Hating Hillary

If you asked an average Republican why America shouldn't make Hillary Clinton president, the response you'd likely get would be, "Where do I start?"

There's just so much they don't like about her, from her radical feminist schemes, to that jerk she's married to, to the way that she personally ordered her friends in Al Qaeda to kill Ambassador Stevens in Benghazi (probably, anyway—the  select committee is going to find out). Hell, why not just suggest she has brain damage?

That's what naughty little Karl Rove did yesterday, in reference to the incident in 2012 when Clinton fainted and knocked her head on the way down, then had a blood clot removed that doctors discovered when she went for treatment.

"Thirty days in the hospital? And when she reappears, she's wearing glasses that are only for people who have traumatic brain injury? We need to know what's up with that," Rove said. Sure, it was only three days, and the glasses she wore are for people who have temporary double vision, not people who have traumatic brain injury. But let's not quibble over details. (Today, Rove says, "Of course she doesn't have brain damage." Of course.)

Clinton's actual health, like that of every other potential presidential candidate, is certainly a legitimate matter for discussion. But when it comes to this particular candidate, Republicans can't seem to keep themselves from taking any issue and turning the accusations up to eleven. It isn't enough to say that, since she'll be 69 when she would take office, we should ask whether she's still sharp, just as we did with Bob Dole and John McCain, who were even older. They have to go to brain damage. It isn't enough to say that Benghazi demonstrates that security at American consulates under her watch as secretary of state wasn't what it should have been, and therefore she bears ultimate responsibility for what happened there. They have to imagine a nefarious conspiracy, and schedule untold hours of hearings to uncover it—hearings that will, in the end, reveal nothing horrible about Clinton's actions, but will almost certainly make them look like fools.

The louder and more desperate those charges get, the more they reflect poorly on the ones making them. As I wrote earlier today over at the Washington Post, the single greatest challenge for Republicans in 2016 could be whether they can control their infinite loathing for Hillary Clinton. Because there will be outbursts, and ones much more shocking than this. Some Tea Party congressman is going to indulge his fantasies about torturing and killing her. Some right-wing radio host is going to go off on a rant so misogynistic and vulgar that even Republicans are going to have to distance themselves from it. Some surrogate for the GOP nominee is going to whip up a crowd into a frenzy of snarling faces and shouts of hate. There will be a drumbeat of sexism and violent rhetoric and appalling signs waved at rallies. The question is how far it all goes, and how good a job the wiser Republicans do at containing it.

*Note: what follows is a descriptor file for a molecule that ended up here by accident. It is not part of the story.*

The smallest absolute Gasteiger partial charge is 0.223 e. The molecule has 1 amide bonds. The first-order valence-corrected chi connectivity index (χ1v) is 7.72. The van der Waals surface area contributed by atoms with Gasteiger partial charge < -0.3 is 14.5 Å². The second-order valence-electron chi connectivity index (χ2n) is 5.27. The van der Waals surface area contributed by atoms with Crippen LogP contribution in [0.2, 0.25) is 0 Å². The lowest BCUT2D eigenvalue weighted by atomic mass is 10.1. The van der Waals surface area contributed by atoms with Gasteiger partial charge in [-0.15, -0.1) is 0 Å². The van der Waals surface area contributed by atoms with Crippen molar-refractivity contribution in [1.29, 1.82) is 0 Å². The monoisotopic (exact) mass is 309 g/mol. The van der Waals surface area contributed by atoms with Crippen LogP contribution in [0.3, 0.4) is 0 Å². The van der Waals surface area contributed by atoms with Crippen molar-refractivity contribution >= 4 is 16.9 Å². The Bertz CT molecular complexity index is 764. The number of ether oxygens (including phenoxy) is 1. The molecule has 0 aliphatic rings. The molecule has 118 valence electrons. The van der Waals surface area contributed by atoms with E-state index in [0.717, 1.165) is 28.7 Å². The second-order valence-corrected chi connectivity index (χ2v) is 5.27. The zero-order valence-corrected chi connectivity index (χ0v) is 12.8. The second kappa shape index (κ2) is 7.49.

Because they do want some of that hatred, just not too much. They want their people agitated and angry and afraid, so they volunteer and contribute and keep the energy up. They don't mind if conservative activists trade emails with Clinton conspiracy theories, or come up with yet more jokes premised on the novel idea that Clinton has male sexual organs or is a castrating harpy (keep 'em coming, though, really, it's so original). They want just enough fuel to keep the engine going smoothly forward, but not so much that it overheats and explodes.

But once it really gets moving, they may have no way of stopping it.